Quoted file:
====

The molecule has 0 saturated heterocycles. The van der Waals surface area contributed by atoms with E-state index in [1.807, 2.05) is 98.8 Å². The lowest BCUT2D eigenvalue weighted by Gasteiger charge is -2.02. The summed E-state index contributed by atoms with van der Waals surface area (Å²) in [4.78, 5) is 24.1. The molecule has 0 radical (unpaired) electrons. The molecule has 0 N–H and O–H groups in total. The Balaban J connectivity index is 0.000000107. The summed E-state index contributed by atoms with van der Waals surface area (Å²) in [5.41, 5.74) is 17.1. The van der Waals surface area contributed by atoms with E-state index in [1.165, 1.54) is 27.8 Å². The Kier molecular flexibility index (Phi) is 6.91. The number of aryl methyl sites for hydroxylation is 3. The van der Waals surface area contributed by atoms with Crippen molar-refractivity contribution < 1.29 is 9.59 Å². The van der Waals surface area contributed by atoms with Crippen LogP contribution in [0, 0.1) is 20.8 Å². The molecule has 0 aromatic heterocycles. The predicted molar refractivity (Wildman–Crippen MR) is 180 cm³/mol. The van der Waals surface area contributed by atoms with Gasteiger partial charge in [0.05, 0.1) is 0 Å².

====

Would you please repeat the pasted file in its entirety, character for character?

The molecule has 0 saturated heterocycles. The van der Waals surface area contributed by atoms with E-state index in [1.807, 2.05) is 98.8 Å². The lowest BCUT2D eigenvalue weighted by Gasteiger charge is -2.02. The summed E-state index contributed by atoms with van der Waals surface area (Å²) in [4.78, 5) is 24.1. The molecule has 0 radical (unpaired) electrons. The molecule has 0 N–H and O–H groups in total. The Balaban J connectivity index is 0.000000107. The summed E-state index contributed by atoms with van der Waals surface area (Å²) in [5.41, 5.74) is 17.1. The van der Waals surface area contributed by atoms with E-state index in [1.165, 1.54) is 27.8 Å². The Kier molecular flexibility index (Phi) is 6.91. The number of aryl methyl sites for hydroxylation is 3. The van der Waals surface area contributed by atoms with Crippen molar-refractivity contribution < 1.29 is 9.59 Å². The van der Waals surface area contributed by atoms with Crippen LogP contribution in [0, 0.1) is 20.8 Å². The molecule has 0 aromatic heterocycles. The predicted molar refractivity (Wildman–Crippen MR) is 180 cm³/mol. The van der Waals surface area contributed by atoms with Gasteiger partial charge in [0.05, 0.1) is 0 Å².